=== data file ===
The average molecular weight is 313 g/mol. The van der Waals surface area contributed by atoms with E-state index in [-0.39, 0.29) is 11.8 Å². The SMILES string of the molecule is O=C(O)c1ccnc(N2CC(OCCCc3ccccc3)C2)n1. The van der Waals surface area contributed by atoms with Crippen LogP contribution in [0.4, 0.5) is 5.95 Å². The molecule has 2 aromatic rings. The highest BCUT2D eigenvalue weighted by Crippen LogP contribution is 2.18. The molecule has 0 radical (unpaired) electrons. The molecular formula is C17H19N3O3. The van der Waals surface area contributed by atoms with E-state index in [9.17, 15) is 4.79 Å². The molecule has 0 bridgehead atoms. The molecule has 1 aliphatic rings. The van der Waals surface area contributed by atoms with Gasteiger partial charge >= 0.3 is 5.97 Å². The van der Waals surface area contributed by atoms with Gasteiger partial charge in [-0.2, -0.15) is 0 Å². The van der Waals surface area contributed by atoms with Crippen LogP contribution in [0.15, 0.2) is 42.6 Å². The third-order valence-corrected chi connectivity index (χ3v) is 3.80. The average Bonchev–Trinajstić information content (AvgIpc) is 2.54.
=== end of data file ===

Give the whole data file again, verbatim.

The average molecular weight is 313 g/mol. The van der Waals surface area contributed by atoms with E-state index in [-0.39, 0.29) is 11.8 Å². The SMILES string of the molecule is O=C(O)c1ccnc(N2CC(OCCCc3ccccc3)C2)n1. The van der Waals surface area contributed by atoms with Crippen LogP contribution in [0.4, 0.5) is 5.95 Å². The molecule has 2 aromatic rings. The highest BCUT2D eigenvalue weighted by Crippen LogP contribution is 2.18. The molecule has 0 radical (unpaired) electrons. The molecular formula is C17H19N3O3. The van der Waals surface area contributed by atoms with E-state index in [9.17, 15) is 4.79 Å². The molecule has 0 bridgehead atoms. The molecule has 1 aliphatic rings. The van der Waals surface area contributed by atoms with Gasteiger partial charge >= 0.3 is 5.97 Å². The van der Waals surface area contributed by atoms with Gasteiger partial charge in [-0.2, -0.15) is 0 Å². The van der Waals surface area contributed by atoms with Crippen LogP contribution in [0.15, 0.2) is 42.6 Å². The third-order valence-corrected chi connectivity index (χ3v) is 3.80. The average Bonchev–Trinajstić information content (AvgIpc) is 2.54.